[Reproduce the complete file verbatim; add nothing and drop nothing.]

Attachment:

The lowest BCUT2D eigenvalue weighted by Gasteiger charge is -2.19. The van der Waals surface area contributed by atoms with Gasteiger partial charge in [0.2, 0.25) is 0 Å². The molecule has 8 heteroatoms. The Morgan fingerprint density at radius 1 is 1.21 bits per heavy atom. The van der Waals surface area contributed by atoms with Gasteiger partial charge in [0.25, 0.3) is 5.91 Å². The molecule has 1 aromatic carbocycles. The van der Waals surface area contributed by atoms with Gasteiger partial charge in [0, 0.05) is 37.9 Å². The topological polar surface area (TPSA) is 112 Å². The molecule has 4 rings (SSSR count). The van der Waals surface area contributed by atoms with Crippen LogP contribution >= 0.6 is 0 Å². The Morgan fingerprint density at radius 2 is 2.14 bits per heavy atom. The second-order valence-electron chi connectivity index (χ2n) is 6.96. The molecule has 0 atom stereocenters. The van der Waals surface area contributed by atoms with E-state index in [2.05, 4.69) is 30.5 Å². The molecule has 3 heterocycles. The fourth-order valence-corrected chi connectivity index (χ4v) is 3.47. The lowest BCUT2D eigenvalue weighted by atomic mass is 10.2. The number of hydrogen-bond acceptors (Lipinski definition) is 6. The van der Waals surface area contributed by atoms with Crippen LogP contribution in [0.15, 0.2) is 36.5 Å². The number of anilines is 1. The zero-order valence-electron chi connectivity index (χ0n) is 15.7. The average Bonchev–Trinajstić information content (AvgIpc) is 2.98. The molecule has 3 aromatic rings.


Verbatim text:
The lowest BCUT2D eigenvalue weighted by Gasteiger charge is -2.19. The van der Waals surface area contributed by atoms with Gasteiger partial charge in [0.2, 0.25) is 0 Å². The molecule has 8 heteroatoms. The Morgan fingerprint density at radius 1 is 1.21 bits per heavy atom. The van der Waals surface area contributed by atoms with Gasteiger partial charge in [0.25, 0.3) is 5.91 Å². The molecule has 1 aromatic carbocycles. The van der Waals surface area contributed by atoms with Gasteiger partial charge in [0, 0.05) is 37.9 Å². The topological polar surface area (TPSA) is 112 Å². The molecule has 4 rings (SSSR count). The van der Waals surface area contributed by atoms with Crippen LogP contribution >= 0.6 is 0 Å². The Morgan fingerprint density at radius 2 is 2.14 bits per heavy atom. The second-order valence-electron chi connectivity index (χ2n) is 6.96. The molecule has 0 atom stereocenters. The van der Waals surface area contributed by atoms with E-state index in [2.05, 4.69) is 30.5 Å². The molecule has 3 heterocycles. The fourth-order valence-corrected chi connectivity index (χ4v) is 3.47. The lowest BCUT2D eigenvalue weighted by atomic mass is 10.2. The number of hydrogen-bond acceptors (Lipinski definition) is 6. The van der Waals surface area contributed by atoms with Crippen LogP contribution in [0.15, 0.2) is 36.5 Å². The number of anilines is 1. The zero-order valence-electron chi connectivity index (χ0n) is 15.7. The average Bonchev–Trinajstić information content (AvgIpc) is 2.98. The molecule has 3 aromatic rings.